|Seguin, Horton toss out first pitches||06.29.10 at 9:19 pm ET|
BOSTON — Wrapping up the third and final stop of Tyler Seguin and Nathan Horton’s introductory tour of Boston, the two new Bruins threw out ceremonial first pitches prior the Rays/Red Sox game Tuesday night. Click here for the slideshow or click the picture below for more.
BOSTON — Street hockey, that is. After meeting the press at the Garden less than four hours earlier, new Bruins Tyler Seguin and Nathan Horton played some outdoor puck with local youths at Puopolo Park in the North End.
“It’s not too bad,” Seguin said of a day that has already seen an airplane and two media events. “The flight this morning was an hour long and then the press conference, then this. I think when Fenway Park kind of hits I think it’s going to be a long day, but it should be lots of fun.”
Seguin and Horton continued the fun by teaming with the local youths as part of the Bruins Street Brigade. The two seemed to enjoy the entire event (with the exception of Seguin getting hit with multiple balls that he jokingly wrote off as “blocked shots”).
“Back in Plymouth in the OHL we always tried to give back to the fans for all the support they’d given us, and this is a nice event to start off my experience here in Boston,” Seguin said. “Just to meet some of the fans and play a little hockey.”
The event got off to an interesting start, as the first two shots Tyler Seguin took as a member of the Boston Bruins were saved by an 11 year-old named Chris. Seguin continued to take warmup shots with the kids while advising them on basics, such as how to curve a stick.
Once the game kicked off, it was fairly apparent Seguin and Horton appear to have developed quite the rapport as they spend the entire day together. After Horton’s team scored their fourth goal, former Bruin Tommy Songin shouted , “Horton with the assist!” Seguin immediately responded with “Horton with his first point of the game! He finally decides to get out there and do something.”
Based on what Horton told the media before the game, he could have taken offense. Asked if he played street hockey as a child, he responded, “All the time.”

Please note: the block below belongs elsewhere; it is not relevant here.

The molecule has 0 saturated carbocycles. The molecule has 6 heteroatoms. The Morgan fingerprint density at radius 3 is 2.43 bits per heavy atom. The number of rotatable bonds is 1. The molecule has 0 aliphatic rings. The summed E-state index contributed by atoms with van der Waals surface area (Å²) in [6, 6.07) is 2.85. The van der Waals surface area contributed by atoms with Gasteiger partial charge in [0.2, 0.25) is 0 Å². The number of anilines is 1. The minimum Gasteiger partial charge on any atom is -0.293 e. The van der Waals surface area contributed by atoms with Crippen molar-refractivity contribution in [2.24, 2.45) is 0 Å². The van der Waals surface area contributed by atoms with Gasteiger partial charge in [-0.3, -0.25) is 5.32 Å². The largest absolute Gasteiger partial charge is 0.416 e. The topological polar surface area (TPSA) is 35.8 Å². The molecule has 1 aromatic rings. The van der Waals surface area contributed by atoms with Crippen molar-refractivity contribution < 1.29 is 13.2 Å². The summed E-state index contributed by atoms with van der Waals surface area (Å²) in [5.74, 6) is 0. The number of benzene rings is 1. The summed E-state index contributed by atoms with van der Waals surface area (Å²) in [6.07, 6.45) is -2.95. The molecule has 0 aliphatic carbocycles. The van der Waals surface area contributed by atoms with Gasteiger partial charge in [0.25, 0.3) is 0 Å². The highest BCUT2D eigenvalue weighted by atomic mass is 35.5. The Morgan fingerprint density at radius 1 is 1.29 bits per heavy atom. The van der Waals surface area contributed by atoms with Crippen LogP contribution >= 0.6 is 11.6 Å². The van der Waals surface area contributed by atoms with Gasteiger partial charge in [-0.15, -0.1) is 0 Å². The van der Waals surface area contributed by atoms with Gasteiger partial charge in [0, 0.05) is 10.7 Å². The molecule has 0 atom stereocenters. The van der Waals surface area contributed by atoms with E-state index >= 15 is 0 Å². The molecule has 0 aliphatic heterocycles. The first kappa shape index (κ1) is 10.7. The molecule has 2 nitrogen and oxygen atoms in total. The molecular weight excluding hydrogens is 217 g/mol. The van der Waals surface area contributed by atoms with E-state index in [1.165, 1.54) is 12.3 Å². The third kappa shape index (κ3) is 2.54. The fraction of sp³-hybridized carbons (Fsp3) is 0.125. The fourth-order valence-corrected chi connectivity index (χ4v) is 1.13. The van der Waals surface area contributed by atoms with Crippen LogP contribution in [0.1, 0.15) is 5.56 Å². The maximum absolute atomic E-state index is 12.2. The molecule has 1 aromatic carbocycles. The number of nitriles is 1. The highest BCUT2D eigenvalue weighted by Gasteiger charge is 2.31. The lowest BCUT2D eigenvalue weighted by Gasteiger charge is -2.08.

“That’s the thing to do when you’re little: play street hockey and play it all day long,” Horton said. “I did it all the time and still continue to play.”
Meanwhile, Seguin, who didn’t shy away from talking to his fans (he even sarcastically called a kid out for cherry-picking), used the game to shake the rust off for developmental camp, which will take place July 6-10.
“I haven’t played hockey in about two weeks, so this is getting me ready for next week’s development camp,” Seguin said.
There were a few laughable points of the event, with perhaps none being funnier than the awkward encounter that occured when a youth told Seguin that acquaintance and OHL/draft stock rival Taylor Hall “is not even that good.” Seguin didn’t respond but smirked as he looked down.
On the contrary, however, Horton and Seguin actually contributed quite a bit to the game, with Seguin adding a valuable defensive presence to the black team (a.k.a the “Bruins) and Horton setting up gold team (“Better Bruins”) youngsters. The Bruins won the game, as a local named Huey notched a hat trick and recieved a Bruins gift bag from Seguin and Horton for his hard work.
|Photo slideshow: Seguin and Horton’s Introduction||at 2:02 pm ET|
|Tyler’s first day: ‘It’s amazing’||at 12:58 pm ET|
On the first stop of Tyler and Nathan’s tour of Boston, the newcomers Tyler Seguin (second overall pick in the 2010 NHL draft) and Nathan Horton (acquired in a trade last week with the Panthers) just finished meeting the media. From here they will go to the North End for a youth hockey clinic and later head to Fenway Park to throw out ceremonial first pitches prior to Tuesday night’s Rays/Red Sox game.
Though the 18-year old Seguin fielded a ton of questions and had to deal with the talk that surrounds being the first to wear No. 19 since Joe Thornton, it was actually Horton who was shaking and seemed extremely anxious to finally play for a contending team.
“For me personally, it’s a dream come true to come to such a stable, successful, and historic organization,” Horton said. “I couldn’t be more excited or nervous. I can’t wait for it to start. I’m excited to be a Boston Bruin and be part of the Bruin family.
“For me, obviously, it was fun to play with Florida where I started my career,” Horton added. “Once again, it’ll be a little different here. There are so many things running through my head right now. I’m just excited.”
Meanwhile, Seguin, who last week spoke of his excitement to play in a “hockey town” such as Boston, can today learn that the devoted fans in New England don’t stop at hockey.
“It’s amazing,” Seguin said of playing in not only a hockey town, but a global sports landmark. “I’d been here once before and I just thought it was a phenomenal place. I got to meet some of the fans and I can already see the atmosphere that’s going to be formed here.”
As for that first pitch, Seguin admitted he doesn’t have much experience on the diamond outside a round of batting practice taken last week at Angel Stadium prior to the draft.
“I’ve never really played baseball before,” Seguin said, “but I was practicing yesterday and hopefully today goes good.”
Not that there is an unbalanced interest in either of the two offenses forces to join the Bruins, but there was certainly a difference in media reaction when Seguin held up his new number alongside Horton’s No. 18.